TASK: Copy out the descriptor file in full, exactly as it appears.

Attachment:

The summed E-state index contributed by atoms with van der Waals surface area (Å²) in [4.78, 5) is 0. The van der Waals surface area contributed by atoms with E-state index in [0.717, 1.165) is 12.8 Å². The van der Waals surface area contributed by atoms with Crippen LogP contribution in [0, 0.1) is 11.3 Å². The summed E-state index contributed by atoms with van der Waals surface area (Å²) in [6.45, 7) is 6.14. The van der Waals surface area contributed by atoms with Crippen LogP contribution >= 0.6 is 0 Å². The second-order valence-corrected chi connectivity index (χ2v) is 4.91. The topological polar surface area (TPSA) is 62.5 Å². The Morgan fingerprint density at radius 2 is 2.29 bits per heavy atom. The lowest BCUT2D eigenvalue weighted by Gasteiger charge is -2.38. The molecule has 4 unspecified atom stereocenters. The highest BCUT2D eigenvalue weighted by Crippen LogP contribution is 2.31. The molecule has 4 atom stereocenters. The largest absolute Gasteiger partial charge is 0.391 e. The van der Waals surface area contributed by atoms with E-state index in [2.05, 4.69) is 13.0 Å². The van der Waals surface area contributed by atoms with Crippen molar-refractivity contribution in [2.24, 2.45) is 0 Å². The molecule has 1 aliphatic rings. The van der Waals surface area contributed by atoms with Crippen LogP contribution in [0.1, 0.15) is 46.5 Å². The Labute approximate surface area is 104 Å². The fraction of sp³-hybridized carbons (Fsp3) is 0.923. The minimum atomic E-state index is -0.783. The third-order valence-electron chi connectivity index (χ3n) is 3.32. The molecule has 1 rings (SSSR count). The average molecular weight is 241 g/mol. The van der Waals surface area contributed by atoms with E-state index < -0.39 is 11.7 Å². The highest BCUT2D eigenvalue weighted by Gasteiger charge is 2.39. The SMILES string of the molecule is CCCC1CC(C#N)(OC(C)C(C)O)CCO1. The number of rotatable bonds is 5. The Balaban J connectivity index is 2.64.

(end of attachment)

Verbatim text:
The summed E-state index contributed by atoms with van der Waals surface area (Å²) in [4.78, 5) is 0. The van der Waals surface area contributed by atoms with E-state index in [0.717, 1.165) is 12.8 Å². The van der Waals surface area contributed by atoms with Crippen LogP contribution in [0, 0.1) is 11.3 Å². The summed E-state index contributed by atoms with van der Waals surface area (Å²) in [6.45, 7) is 6.14. The van der Waals surface area contributed by atoms with Crippen LogP contribution >= 0.6 is 0 Å². The second-order valence-corrected chi connectivity index (χ2v) is 4.91. The topological polar surface area (TPSA) is 62.5 Å². The Morgan fingerprint density at radius 2 is 2.29 bits per heavy atom. The lowest BCUT2D eigenvalue weighted by Gasteiger charge is -2.38. The molecule has 4 unspecified atom stereocenters. The highest BCUT2D eigenvalue weighted by Crippen LogP contribution is 2.31. The molecule has 4 atom stereocenters. The largest absolute Gasteiger partial charge is 0.391 e. The van der Waals surface area contributed by atoms with E-state index in [2.05, 4.69) is 13.0 Å². The van der Waals surface area contributed by atoms with Crippen molar-refractivity contribution in [2.24, 2.45) is 0 Å². The molecule has 1 aliphatic rings. The van der Waals surface area contributed by atoms with Crippen LogP contribution in [0.1, 0.15) is 46.5 Å². The Labute approximate surface area is 104 Å². The fraction of sp³-hybridized carbons (Fsp3) is 0.923. The minimum atomic E-state index is -0.783. The third-order valence-electron chi connectivity index (χ3n) is 3.32. The molecule has 1 rings (SSSR count). The average molecular weight is 241 g/mol. The van der Waals surface area contributed by atoms with E-state index < -0.39 is 11.7 Å². The highest BCUT2D eigenvalue weighted by Gasteiger charge is 2.39. The SMILES string of the molecule is CCCC1CC(C#N)(OC(C)C(C)O)CCO1. The number of rotatable bonds is 5. The Balaban J connectivity index is 2.64.